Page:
Finding Center: Snowmass veteran reflects on life during and after service
Editor’s Note: This story was written in honor of Veterans Day and to recognize all of the men and women who served our country in the military.
When Snowmass Village resident Don Stuber moved to the Roaring Fork Valley over 40 years ago, he was in search of something specific.
“I was trying to find calm in my life. … I was unable to relax, was anxious and ended up here to try to fix that,” Stuber said. “In some ways, it was like starting over.”
Stuber, wearing a camouflage scarf and U.S. Marines Corps jacket, fidgeted with a wide-brimmed hat as he spoke. The Vietnam veteran said it was his nearly two years of experience in the war that caused much of his anxiety and desire to live on the edge — and why it’s taken him much of the rest of his life since to find peace.
“I’m pretty lucky I was able to stumble and fumble my way to reconciliation and being a civilian again without causing serious damage or despair to others,” Stuber said. “But I don’t think I’ll ever be completely healed. It’s an ongoing process and I can keep getting better but I’ll never be perfect.”
In an Aspen coffee shop just before the area’s Veterans Day ceremony at the memorial adjacent to the Pitkin County Administration Building, Stuber talked about the years he served in Vietnam as a Marine.
The Minnesota-native said his dad and his uncles had all served in the military, which is one reason why he decided to enlist in 1967.
The other reason was because he wanted to learn more about the war and why the U.S. was fighting it for himself.
“There was so much controversy around the war I wasn’t sure who to believe and figured one way to find out was to volunteer to go over myself and make my own decisions,” Stuber said.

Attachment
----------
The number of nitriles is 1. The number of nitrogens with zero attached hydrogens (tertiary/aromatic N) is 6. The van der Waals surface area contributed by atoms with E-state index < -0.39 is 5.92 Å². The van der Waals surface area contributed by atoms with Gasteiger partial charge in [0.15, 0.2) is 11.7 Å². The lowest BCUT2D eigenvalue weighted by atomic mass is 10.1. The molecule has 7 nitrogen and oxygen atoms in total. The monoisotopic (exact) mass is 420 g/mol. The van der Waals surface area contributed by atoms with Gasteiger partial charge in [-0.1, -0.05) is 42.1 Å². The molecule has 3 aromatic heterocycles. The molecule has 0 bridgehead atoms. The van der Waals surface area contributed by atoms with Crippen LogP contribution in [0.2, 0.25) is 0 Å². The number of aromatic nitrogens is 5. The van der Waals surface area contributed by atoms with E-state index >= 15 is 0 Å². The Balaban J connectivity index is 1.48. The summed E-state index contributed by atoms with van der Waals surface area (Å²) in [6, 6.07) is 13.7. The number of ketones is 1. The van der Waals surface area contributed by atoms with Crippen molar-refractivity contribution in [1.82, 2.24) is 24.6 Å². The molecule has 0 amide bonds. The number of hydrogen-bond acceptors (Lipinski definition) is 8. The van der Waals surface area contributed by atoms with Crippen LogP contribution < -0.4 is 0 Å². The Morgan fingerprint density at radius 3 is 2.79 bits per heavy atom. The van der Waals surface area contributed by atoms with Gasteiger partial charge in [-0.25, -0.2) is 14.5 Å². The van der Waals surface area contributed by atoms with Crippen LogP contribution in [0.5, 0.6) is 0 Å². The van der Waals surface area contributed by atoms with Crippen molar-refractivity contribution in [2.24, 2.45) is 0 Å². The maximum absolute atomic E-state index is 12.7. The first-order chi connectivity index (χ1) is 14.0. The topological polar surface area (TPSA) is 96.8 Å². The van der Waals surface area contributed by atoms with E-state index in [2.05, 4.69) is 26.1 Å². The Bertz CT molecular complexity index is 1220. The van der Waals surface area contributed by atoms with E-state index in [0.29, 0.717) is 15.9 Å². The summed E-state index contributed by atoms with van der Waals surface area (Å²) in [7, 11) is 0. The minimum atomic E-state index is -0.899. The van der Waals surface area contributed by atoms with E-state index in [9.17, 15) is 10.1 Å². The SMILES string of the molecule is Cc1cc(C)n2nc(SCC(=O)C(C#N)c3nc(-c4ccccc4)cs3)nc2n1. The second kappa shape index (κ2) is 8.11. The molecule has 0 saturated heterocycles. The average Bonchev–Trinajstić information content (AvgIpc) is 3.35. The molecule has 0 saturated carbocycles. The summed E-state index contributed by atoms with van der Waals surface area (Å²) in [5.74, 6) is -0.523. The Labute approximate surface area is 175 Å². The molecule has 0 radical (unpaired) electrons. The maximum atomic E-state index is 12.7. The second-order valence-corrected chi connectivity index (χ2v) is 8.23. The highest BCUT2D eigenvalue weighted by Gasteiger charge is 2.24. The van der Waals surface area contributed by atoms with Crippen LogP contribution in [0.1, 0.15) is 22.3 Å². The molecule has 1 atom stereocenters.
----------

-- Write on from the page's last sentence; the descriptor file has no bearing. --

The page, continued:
Stuber, who grew up in aviation, thought he would be recruited to use his air skills to serve. Instead, he was a part of the Marine infantry that fought in the Battle of Hue, one of the war’s longest and bloodiest, and later was responsible for transferring high security, confidential documents and information between military and government officials.
“I was really lucky to be provided the opportunity to find out what was going on myself, which is what I had intended to do,” Stuber said. “I realized the war was not right, but that didn’t disturb or minimize my loyalty to the Marines even though I lost faith in parts of the country and its leaders.”
For Stuber, life in Vietnam depended on his fellow Marines, which he described as a community where things like loyalty and trust were unspoken truths. As a messenger of sorts, he also spent a lot of time alongside print and photojournalists, who he said he developed a lot of respect and admiration for.
After he was discharged in 1969, Stuber attended the University of Minnesota and became involved in the peace movement, attending protests and rallies and pursuing photojournalism, art, and martial arts.
He said he studied yoga and meditation to try and help center himself after returning from Vietnam, but that he struggled to adjust to a normal life.
“I kept looking for the same excitement and adrenaline I found in the war, as bad as that sounds,” Stuber said. “(The military was) really good at training and preparing us to kill but did very little to un-train us. We were dehumanized in a sense.”
Stuber said he began to find calm and center after he moved to the Roaring Fork Valley in 1976 and started his family. But it wasn’t until the late ’80s when he met Dick Merritt, a longtime Aspen local and Marine veteran, and other local retired military officers that he started to identify himself as a veteran.
“That was the beginning of reconnecting with veterans,” Stuber said.
Since then, Stuber has been active with the area Marine veterans and services aimed at helping retired military adjust back to civilian life.
He’s a board member for Huts for Vets, a local wilderness therapy program free for veterans; has volunteered during the National Disabled Veterans Winter Sports Clinic for the past 16 years and is working on a multimedia project that addresses the different ways people remember wars and how those memories can change.
“Things opened up to me and I realized I had something to offer and share,” Stuber said of identifying as a veteran and working to give back. “I recognize some of the same tendencies in other veterans that I had and I want to be there for them.”
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